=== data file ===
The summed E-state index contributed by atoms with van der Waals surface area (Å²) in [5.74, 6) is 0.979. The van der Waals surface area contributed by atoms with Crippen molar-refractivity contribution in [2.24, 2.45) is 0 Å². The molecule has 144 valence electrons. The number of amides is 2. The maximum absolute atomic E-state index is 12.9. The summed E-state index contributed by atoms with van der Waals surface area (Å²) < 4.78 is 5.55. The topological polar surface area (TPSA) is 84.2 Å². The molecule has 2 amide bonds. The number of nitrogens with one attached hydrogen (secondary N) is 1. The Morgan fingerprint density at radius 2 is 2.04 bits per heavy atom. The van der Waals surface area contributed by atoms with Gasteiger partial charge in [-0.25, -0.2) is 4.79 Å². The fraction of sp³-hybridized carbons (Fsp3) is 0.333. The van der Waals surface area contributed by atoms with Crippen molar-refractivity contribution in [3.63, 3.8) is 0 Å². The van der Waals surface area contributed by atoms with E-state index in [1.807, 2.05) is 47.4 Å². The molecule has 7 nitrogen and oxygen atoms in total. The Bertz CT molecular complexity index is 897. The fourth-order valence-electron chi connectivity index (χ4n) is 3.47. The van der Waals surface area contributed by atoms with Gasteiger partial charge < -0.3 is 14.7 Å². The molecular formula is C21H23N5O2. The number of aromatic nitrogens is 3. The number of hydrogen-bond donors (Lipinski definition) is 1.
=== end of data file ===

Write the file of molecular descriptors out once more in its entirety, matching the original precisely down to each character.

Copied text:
The summed E-state index contributed by atoms with van der Waals surface area (Å²) in [5.74, 6) is 0.979. The van der Waals surface area contributed by atoms with Crippen molar-refractivity contribution in [2.24, 2.45) is 0 Å². The molecule has 144 valence electrons. The number of amides is 2. The maximum absolute atomic E-state index is 12.9. The summed E-state index contributed by atoms with van der Waals surface area (Å²) < 4.78 is 5.55. The topological polar surface area (TPSA) is 84.2 Å². The molecule has 2 amide bonds. The number of nitrogens with one attached hydrogen (secondary N) is 1. The Morgan fingerprint density at radius 2 is 2.04 bits per heavy atom. The van der Waals surface area contributed by atoms with Gasteiger partial charge in [-0.25, -0.2) is 4.79 Å². The fraction of sp³-hybridized carbons (Fsp3) is 0.333. The van der Waals surface area contributed by atoms with Crippen molar-refractivity contribution in [3.63, 3.8) is 0 Å². The van der Waals surface area contributed by atoms with E-state index in [1.807, 2.05) is 47.4 Å². The molecule has 7 nitrogen and oxygen atoms in total. The Bertz CT molecular complexity index is 897. The fourth-order valence-electron chi connectivity index (χ4n) is 3.47. The van der Waals surface area contributed by atoms with Gasteiger partial charge < -0.3 is 14.7 Å². The molecular formula is C21H23N5O2. The number of aromatic nitrogens is 3. The number of hydrogen-bond donors (Lipinski definition) is 1.